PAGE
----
- It's unfortunate, of course. However, they were never seen in Praia da Luz, much less close to the apartment....The father of the little girl in Sagres was wearing spectacles and we aren't 100% sure of the accuracy of his description.

- Yes, but he took photos of the car. Yet again, it could quite well belong to someone else, but...

- If, in the course of the investigation, there are update details on this lead, we will request a rogatory letter and we will go to Poland to interview them and conduct a search of their apartment.

We doubt that a rogatory letter would be of any use to us. The way this lead was handled makes us think not, but we can't hold it against the Polish police, who collaborated as well as they could.

We refocus our efforts on other leads. Information on more individuals behaving suspiciously continues to flood in.


"The child, [..........] shall, wherever possible, grow up in the care and under the responsibility of his parents, and, in any case, in an atmosphere of affection and of moral and material security;"

United Nations Declaration of The Rights of The Child, 1959

(Original translation by AnnaEsse here)

Chapter 4 The real victim is the missing child


Chapter 4: The real victim is the missing child


In a criminal investigation, knowledge of the victim is essential. A physical description is not enough. Her personality, her habits, other interests, her family background and her friendships allow a better understanding of the conditions in which the crime was committed. Knowing about her actions and her movements before her disappearance or her death also helps to determine the motive for the crime. The work is made easier when it's about an adult person with real life experience. When the victim is a child, the information becomes more piecemeal, and it's not easy to define a still evolving personality. All the information about her comes from her parents, her family, their friends, employees, neighbours and sometimes educators. It's not her actions that speak for her, but other people.

According to statistics, including Great Britain, parents and close relatives are involved in the majority of cases of missing children. Certainly that does not constitute proof. A common sense rule, however, says doubt their word, without this meaning that they are to be considered as suspects. The information they provide must be cross-checked against other witness statements, in order to evaluate their veracity and credibility. The public in general, deeply touched by the misfortune that has befallen the family - they can all easily imagine the anxiety and pain that a mother or a father must feel in such a situation - take their side right away. The investigator, however, cannot lose sight of his objectives. He has to devote all his efforts to the discovery of the truth in order to bring justice to the only true victim: the child.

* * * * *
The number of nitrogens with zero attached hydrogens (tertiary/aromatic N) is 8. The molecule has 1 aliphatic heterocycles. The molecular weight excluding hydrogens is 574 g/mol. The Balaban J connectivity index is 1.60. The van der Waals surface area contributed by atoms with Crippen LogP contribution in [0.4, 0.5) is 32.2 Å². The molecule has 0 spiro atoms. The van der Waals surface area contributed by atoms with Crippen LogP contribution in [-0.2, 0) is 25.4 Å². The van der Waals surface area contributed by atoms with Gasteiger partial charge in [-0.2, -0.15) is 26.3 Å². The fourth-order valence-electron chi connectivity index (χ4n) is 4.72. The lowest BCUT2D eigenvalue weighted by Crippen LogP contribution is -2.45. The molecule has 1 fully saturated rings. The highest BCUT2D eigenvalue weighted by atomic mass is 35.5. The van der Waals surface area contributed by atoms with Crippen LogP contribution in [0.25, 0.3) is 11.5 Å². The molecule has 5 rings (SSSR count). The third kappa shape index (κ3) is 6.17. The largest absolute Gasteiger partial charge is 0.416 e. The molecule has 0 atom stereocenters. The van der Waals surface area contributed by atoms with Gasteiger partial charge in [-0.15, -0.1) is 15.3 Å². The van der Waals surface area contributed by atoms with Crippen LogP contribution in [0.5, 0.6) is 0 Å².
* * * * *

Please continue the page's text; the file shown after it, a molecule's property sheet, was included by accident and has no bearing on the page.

In disappearance cases, the first hypothesis to be considered is that of a voluntary departure. An appeal for witnesses, accompanied by a detailed description, is then issued. Searches are organised immediately, mobilising all the available resources: police forces, civil population, sniffer dogs, announcements in the media... In parallel, the investigator must not rule out the possibility of a crime. The three basic questions to which he must find answers are as follows: what happened? where did it happen? why?

Every place likely to be the crime scene, is gone over with a fine-tooth comb. Searches and inspections are undertaken to gather evidence. Meanwhile, family background, relationship with the parents, neighbours. friends, school mates and teachers are the object of an extensive investigation. The victim's personality too: her habits, the games she went in for, illnesses she suffered from, all information about her might turn out to be important later on. The objective of these investigations is to make sure that the child has not been abused either physically or emotionally and that he led a normal, happy life.


Other than her name and date of birth, the appeal for witnesses launched in the media to find Madeleine Beth McCann mentioned the following description: blonde hair, blue-green eyes, approximately 90 centimetres tall, nearly four years old, dressed in white and pink pyjamas at the time of her disappearance. Certain details - as, for example, the fact that she had bare feet - were not communicated to the public, because this allows us, later on, to validate or rule out certain witness statements.